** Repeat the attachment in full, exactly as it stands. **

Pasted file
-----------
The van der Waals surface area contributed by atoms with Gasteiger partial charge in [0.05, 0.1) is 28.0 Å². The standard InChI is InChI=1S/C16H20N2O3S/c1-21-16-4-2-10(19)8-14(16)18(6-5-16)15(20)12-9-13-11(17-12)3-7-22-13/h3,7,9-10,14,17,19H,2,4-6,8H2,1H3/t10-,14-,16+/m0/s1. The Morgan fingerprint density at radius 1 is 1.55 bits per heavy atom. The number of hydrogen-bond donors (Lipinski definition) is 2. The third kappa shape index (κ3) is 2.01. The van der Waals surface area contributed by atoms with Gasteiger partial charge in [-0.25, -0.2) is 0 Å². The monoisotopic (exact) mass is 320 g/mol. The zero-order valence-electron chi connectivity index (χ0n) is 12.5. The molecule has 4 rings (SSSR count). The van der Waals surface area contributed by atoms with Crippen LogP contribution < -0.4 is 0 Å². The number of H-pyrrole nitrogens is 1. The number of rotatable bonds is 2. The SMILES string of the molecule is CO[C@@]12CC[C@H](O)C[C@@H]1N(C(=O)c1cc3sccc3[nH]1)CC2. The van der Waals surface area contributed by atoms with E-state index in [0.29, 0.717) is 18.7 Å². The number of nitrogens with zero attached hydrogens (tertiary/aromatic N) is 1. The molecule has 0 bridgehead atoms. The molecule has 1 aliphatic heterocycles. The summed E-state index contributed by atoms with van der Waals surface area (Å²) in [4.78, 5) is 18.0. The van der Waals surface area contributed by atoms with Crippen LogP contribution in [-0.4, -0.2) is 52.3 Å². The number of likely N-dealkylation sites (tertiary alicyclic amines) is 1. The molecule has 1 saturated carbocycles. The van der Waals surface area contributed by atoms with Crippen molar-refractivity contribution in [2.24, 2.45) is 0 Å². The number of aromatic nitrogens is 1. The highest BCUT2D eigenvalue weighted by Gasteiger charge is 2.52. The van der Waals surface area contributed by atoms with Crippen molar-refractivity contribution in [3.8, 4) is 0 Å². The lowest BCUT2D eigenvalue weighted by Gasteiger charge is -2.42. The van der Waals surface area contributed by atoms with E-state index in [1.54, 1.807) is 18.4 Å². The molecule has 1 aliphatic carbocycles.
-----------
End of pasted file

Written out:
The van der Waals surface area contributed by atoms with Gasteiger partial charge in [0.05, 0.1) is 28.0 Å². The standard InChI is InChI=1S/C16H20N2O3S/c1-21-16-4-2-10(19)8-14(16)18(6-5-16)15(20)12-9-13-11(17-12)3-7-22-13/h3,7,9-10,14,17,19H,2,4-6,8H2,1H3/t10-,14-,16+/m0/s1. The Morgan fingerprint density at radius 1 is 1.55 bits per heavy atom. The number of hydrogen-bond donors (Lipinski definition) is 2. The third kappa shape index (κ3) is 2.01. The van der Waals surface area contributed by atoms with Gasteiger partial charge in [-0.25, -0.2) is 0 Å². The monoisotopic (exact) mass is 320 g/mol. The zero-order valence-electron chi connectivity index (χ0n) is 12.5. The molecule has 4 rings (SSSR count). The van der Waals surface area contributed by atoms with Crippen LogP contribution < -0.4 is 0 Å². The number of H-pyrrole nitrogens is 1. The number of rotatable bonds is 2. The SMILES string of the molecule is CO[C@@]12CC[C@H](O)C[C@@H]1N(C(=O)c1cc3sccc3[nH]1)CC2. The van der Waals surface area contributed by atoms with E-state index in [0.29, 0.717) is 18.7 Å². The number of nitrogens with zero attached hydrogens (tertiary/aromatic N) is 1. The molecule has 0 bridgehead atoms. The molecule has 1 aliphatic heterocycles. The summed E-state index contributed by atoms with van der Waals surface area (Å²) in [4.78, 5) is 18.0. The van der Waals surface area contributed by atoms with Crippen LogP contribution in [-0.4, -0.2) is 52.3 Å². The number of likely N-dealkylation sites (tertiary alicyclic amines) is 1. The molecule has 1 saturated carbocycles. The van der Waals surface area contributed by atoms with Crippen molar-refractivity contribution in [2.24, 2.45) is 0 Å². The number of aromatic nitrogens is 1. The highest BCUT2D eigenvalue weighted by Gasteiger charge is 2.52. The van der Waals surface area contributed by atoms with Crippen molar-refractivity contribution in [3.8, 4) is 0 Å². The lowest BCUT2D eigenvalue weighted by Gasteiger charge is -2.42. The van der Waals surface area contributed by atoms with E-state index in [1.54, 1.807) is 18.4 Å². The molecule has 1 aliphatic carbocycles.